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5 common problems when starting a planted tank

Updated: Nov 26, 2020

When starting a new aquarium, or deciding to turn your existing tank into a planted tank there are 5 common problems that can arise. To avoid running into problems you'll have to try to address later, take a look at this list before you start planning!

  1. Incompatibility between plants, and stock Just like fish, plants have preferred environmental conditions. If we purchase a plant that requires very high lighting, high CO2, and is a heavy root feeder but are offering it weak fluorescent lighting and colored gravel, it is unlikely we will see much success because we are not providing it what it requires. Selecting the right stock is also critical. Your stocking choices may greatly impact the success of your planted tank. Various stock can inhibit your plants from thriving as some fish enjoy high pH and hard water or may destroy plants like goldfish or plecos. Some species of fish are also diggers which will make a carpeting plant nearly impossible. It's important you do research on a species' diet and activity levels, relative to their size as fish may also eat your plants and some fish or change your scape to suit them due to their high activity or size. It's critical that you choose stocking that will thrive (and not ruin) in the environment you are providing.

  2. Not enough CO2 insufficient aquarium CO2 will not provide conditions for the plants to grow optimally. When plants are growing slowly, this is most often when algae will rear its ugly head. Not all plants require pressurized CO2 in order to survive, but they will appreciate the availability of excess CO2. How much CO2 is enough? We recommend aiming for 30ppm and using a CO2 indicator with fresh indicator in it to help you get it right.

  3. Not enough light Finding the right light can be difficult, especially if you are not using a small volume rimless tank. Many of us are using lights that come with our aquarium kit. Typically, plants require more light than we think in the aquarium thanks to the inverse squared law. This means that if you double the distance from the source then you get 25% of the light intensity. This is an important factor when choosing a light if you want to grow a carpet for instance. The height of your tank effects the amount of light you have at substrate level. Light is complicated and we'll dig deeper into this in another blog post.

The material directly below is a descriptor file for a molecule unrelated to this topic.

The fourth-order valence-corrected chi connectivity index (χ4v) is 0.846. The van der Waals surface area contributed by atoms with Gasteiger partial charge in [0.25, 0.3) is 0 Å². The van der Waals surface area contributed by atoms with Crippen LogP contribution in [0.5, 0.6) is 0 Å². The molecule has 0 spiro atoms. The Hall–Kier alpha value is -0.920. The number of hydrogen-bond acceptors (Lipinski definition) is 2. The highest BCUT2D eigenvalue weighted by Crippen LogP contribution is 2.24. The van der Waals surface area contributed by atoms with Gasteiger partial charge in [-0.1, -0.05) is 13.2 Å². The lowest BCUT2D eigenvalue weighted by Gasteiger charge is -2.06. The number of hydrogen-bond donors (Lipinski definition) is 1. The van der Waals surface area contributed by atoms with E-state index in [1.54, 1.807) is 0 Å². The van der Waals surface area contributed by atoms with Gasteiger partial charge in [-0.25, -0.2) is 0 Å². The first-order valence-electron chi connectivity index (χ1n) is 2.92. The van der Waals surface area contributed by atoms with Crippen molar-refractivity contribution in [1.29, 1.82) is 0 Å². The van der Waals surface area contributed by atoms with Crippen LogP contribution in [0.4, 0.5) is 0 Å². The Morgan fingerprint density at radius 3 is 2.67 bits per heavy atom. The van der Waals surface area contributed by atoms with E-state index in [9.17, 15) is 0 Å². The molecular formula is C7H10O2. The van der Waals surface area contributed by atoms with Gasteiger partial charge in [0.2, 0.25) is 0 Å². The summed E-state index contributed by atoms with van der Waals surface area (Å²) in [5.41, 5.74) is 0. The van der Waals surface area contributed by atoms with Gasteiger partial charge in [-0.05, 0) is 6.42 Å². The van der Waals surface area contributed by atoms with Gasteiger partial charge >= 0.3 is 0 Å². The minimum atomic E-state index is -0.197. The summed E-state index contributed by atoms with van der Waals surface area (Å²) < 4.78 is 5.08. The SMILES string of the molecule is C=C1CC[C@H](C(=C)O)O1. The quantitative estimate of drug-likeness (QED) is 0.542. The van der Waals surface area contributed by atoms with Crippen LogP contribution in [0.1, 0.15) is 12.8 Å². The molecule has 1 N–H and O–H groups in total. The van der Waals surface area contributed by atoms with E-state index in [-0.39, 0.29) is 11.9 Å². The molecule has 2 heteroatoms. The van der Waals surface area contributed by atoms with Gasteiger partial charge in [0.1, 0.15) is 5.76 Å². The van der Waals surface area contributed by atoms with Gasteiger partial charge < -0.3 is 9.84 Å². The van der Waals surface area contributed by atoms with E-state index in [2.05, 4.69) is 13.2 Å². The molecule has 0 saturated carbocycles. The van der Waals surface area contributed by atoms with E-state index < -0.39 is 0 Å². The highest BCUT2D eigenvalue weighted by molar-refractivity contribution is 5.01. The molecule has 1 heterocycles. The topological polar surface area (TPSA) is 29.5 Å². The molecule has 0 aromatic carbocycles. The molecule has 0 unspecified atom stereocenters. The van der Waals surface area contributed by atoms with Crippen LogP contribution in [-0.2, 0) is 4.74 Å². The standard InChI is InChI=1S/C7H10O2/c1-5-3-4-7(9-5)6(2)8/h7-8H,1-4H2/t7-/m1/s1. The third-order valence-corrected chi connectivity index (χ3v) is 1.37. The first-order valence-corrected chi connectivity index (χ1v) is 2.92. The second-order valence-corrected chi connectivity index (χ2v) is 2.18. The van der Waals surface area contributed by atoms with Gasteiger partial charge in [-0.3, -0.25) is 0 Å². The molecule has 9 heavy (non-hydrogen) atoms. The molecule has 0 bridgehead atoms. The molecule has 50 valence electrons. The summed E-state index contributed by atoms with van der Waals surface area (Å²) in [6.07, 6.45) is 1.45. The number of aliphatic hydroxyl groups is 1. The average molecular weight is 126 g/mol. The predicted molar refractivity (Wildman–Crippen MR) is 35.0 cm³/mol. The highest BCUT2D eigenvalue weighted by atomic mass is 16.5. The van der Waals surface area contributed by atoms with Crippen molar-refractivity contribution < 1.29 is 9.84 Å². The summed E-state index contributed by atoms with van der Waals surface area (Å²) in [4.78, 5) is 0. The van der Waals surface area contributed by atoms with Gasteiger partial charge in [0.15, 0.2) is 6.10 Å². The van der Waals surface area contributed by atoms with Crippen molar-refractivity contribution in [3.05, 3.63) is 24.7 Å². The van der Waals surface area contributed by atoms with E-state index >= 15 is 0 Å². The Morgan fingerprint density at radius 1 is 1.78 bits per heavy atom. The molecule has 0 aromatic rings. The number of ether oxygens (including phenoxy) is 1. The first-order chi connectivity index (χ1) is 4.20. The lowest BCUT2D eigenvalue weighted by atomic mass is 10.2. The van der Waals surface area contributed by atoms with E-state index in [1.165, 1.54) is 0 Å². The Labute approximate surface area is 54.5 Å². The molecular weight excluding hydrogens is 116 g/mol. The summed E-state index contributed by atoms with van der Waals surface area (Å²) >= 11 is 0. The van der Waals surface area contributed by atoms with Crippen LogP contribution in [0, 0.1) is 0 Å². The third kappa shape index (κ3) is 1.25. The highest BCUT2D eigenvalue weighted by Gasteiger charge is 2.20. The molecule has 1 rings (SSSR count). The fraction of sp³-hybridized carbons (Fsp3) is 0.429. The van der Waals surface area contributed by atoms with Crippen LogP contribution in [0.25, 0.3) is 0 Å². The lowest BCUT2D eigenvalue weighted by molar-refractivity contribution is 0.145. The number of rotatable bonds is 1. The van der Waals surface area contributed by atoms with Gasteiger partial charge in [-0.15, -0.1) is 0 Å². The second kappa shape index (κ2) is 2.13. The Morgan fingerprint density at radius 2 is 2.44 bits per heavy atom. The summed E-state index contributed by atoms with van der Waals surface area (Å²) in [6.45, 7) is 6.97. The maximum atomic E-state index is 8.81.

4. Difficulty with plants rooting in substrate Are you tired of replanting stems that will not root? I have news for you, there’s help. Depending on what substrate you use, some plants can definitely have a hard time rooting. For instance, some plants will grow out of Flourite because as the roots grow, they can push the stem up and out rather than rooting through the substrate. A deeper substrate bed will help. I know all too well the frustration of letting go of the stem you have just planted only to watch it quickly float to the top the second you release your grip on the tweezers. A deeper substrate bed will allow you to plant deeper and have more substrate grip the stem. When I insert my plant I often give the tweezers a shake to allow the substrate to grip the stem as I release my grip. Another way to ensure your stems stay down, is with a weight. Plant weights often wrap around a group of stems to ensure they stay in the substrate. Plants don’t like to be moved, so the longer you can keep the stems in place the better chance your plants will root quickly. A small rock can also put weight on the substrate to help plants stay down as well.

  5. Wrong substrate There are generally two kinds of substrate, active and inert. Active substrates can buffer pH, add nutrients for the plants, increase hardness and more. Inert substrates will not affect water chemistry but are not a rich source of nutrients for root feeders like swords. Both active and inert substrates can be used in the planted tank, and even at the same time! The two most common substrates you will find in planted tanks are Aqua soil, and sand. Aqua soil is nutrient rich and does not require washing but does require replacing as it does break down. Recommended duration for substrate replacement is every 2 years and generally will lower pH. Sand however is becoming more and more popular as a planted tank substrate due to its cost and not needing replacement. The down side of this substrate is that it is not nutrient rich, so root tabs are suggested every 3 months near root feeding plants. In my area aqua soil is $6/KG, and black sand costs just $0.54/kg. To use aqua soil in a 20 long would cost me $50, where as using sand would cost under $5.

Just thinking about starting a planted tank? Check out this post!

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